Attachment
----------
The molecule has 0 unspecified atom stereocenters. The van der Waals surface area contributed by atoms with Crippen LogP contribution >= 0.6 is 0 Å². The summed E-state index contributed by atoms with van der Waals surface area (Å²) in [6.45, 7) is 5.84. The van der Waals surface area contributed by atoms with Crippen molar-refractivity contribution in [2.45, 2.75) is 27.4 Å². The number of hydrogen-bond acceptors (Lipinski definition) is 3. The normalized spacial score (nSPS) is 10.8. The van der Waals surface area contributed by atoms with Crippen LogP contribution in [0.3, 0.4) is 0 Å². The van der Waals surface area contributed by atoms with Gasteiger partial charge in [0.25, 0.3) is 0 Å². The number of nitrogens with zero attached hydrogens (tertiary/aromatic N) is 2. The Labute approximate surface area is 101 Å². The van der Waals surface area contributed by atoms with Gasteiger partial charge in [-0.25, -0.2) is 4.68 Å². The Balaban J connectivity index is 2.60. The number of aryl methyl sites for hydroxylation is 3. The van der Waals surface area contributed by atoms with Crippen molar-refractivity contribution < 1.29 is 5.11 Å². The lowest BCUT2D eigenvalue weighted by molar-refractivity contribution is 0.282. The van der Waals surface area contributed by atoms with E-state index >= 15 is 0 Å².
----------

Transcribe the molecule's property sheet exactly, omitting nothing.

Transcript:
The molecule has 0 unspecified atom stereocenters. The van der Waals surface area contributed by atoms with Crippen LogP contribution >= 0.6 is 0 Å². The summed E-state index contributed by atoms with van der Waals surface area (Å²) in [6.45, 7) is 5.84. The van der Waals surface area contributed by atoms with Crippen molar-refractivity contribution in [2.45, 2.75) is 27.4 Å². The number of hydrogen-bond acceptors (Lipinski definition) is 3. The normalized spacial score (nSPS) is 10.8. The van der Waals surface area contributed by atoms with Crippen LogP contribution in [0.3, 0.4) is 0 Å². The van der Waals surface area contributed by atoms with Gasteiger partial charge in [0.25, 0.3) is 0 Å². The number of nitrogens with zero attached hydrogens (tertiary/aromatic N) is 2. The Labute approximate surface area is 101 Å². The van der Waals surface area contributed by atoms with Gasteiger partial charge in [-0.25, -0.2) is 4.68 Å². The Balaban J connectivity index is 2.60. The number of aryl methyl sites for hydroxylation is 3. The van der Waals surface area contributed by atoms with Crippen molar-refractivity contribution < 1.29 is 5.11 Å². The lowest BCUT2D eigenvalue weighted by molar-refractivity contribution is 0.282. The van der Waals surface area contributed by atoms with E-state index >= 15 is 0 Å².